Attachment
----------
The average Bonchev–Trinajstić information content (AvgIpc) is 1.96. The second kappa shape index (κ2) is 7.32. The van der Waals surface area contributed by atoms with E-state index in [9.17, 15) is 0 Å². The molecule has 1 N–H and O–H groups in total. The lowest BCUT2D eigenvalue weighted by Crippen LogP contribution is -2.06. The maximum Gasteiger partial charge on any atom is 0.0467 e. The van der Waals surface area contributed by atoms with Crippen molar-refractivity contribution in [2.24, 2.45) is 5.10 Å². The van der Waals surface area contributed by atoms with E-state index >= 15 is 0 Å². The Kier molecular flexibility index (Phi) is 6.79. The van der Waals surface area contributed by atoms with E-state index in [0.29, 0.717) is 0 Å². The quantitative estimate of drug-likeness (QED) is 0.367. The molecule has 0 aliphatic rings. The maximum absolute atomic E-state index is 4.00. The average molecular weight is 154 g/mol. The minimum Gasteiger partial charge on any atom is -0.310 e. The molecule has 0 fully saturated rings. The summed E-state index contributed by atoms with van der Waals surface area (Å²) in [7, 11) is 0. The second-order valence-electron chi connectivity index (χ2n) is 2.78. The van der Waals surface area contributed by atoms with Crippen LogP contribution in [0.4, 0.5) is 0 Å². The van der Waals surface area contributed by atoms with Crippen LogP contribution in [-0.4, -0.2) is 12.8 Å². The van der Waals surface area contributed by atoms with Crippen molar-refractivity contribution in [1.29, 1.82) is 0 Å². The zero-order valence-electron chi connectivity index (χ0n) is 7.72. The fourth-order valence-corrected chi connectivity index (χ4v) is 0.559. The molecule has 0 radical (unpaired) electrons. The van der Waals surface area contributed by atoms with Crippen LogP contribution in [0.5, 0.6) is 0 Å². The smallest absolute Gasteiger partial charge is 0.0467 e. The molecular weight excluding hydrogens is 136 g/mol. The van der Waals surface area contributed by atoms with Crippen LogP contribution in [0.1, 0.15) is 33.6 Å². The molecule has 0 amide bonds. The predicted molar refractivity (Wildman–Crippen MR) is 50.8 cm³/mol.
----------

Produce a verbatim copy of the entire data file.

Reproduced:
The average Bonchev–Trinajstić information content (AvgIpc) is 1.96. The second kappa shape index (κ2) is 7.32. The van der Waals surface area contributed by atoms with E-state index in [9.17, 15) is 0 Å². The molecule has 1 N–H and O–H groups in total. The lowest BCUT2D eigenvalue weighted by Crippen LogP contribution is -2.06. The maximum Gasteiger partial charge on any atom is 0.0467 e. The van der Waals surface area contributed by atoms with Crippen molar-refractivity contribution in [2.24, 2.45) is 5.10 Å². The van der Waals surface area contributed by atoms with E-state index >= 15 is 0 Å². The Kier molecular flexibility index (Phi) is 6.79. The van der Waals surface area contributed by atoms with E-state index in [0.29, 0.717) is 0 Å². The quantitative estimate of drug-likeness (QED) is 0.367. The molecule has 0 aliphatic rings. The maximum absolute atomic E-state index is 4.00. The average molecular weight is 154 g/mol. The minimum Gasteiger partial charge on any atom is -0.310 e. The molecule has 0 fully saturated rings. The summed E-state index contributed by atoms with van der Waals surface area (Å²) in [7, 11) is 0. The second-order valence-electron chi connectivity index (χ2n) is 2.78. The van der Waals surface area contributed by atoms with Crippen LogP contribution in [0.4, 0.5) is 0 Å². The van der Waals surface area contributed by atoms with Crippen LogP contribution in [-0.4, -0.2) is 12.8 Å². The van der Waals surface area contributed by atoms with Crippen molar-refractivity contribution in [1.29, 1.82) is 0 Å². The zero-order valence-electron chi connectivity index (χ0n) is 7.72. The fourth-order valence-corrected chi connectivity index (χ4v) is 0.559. The molecule has 0 radical (unpaired) electrons. The van der Waals surface area contributed by atoms with Crippen LogP contribution in [0.5, 0.6) is 0 Å². The smallest absolute Gasteiger partial charge is 0.0467 e. The molecular weight excluding hydrogens is 136 g/mol. The van der Waals surface area contributed by atoms with Crippen LogP contribution in [0.1, 0.15) is 33.6 Å². The molecule has 0 amide bonds. The predicted molar refractivity (Wildman–Crippen MR) is 50.8 cm³/mol.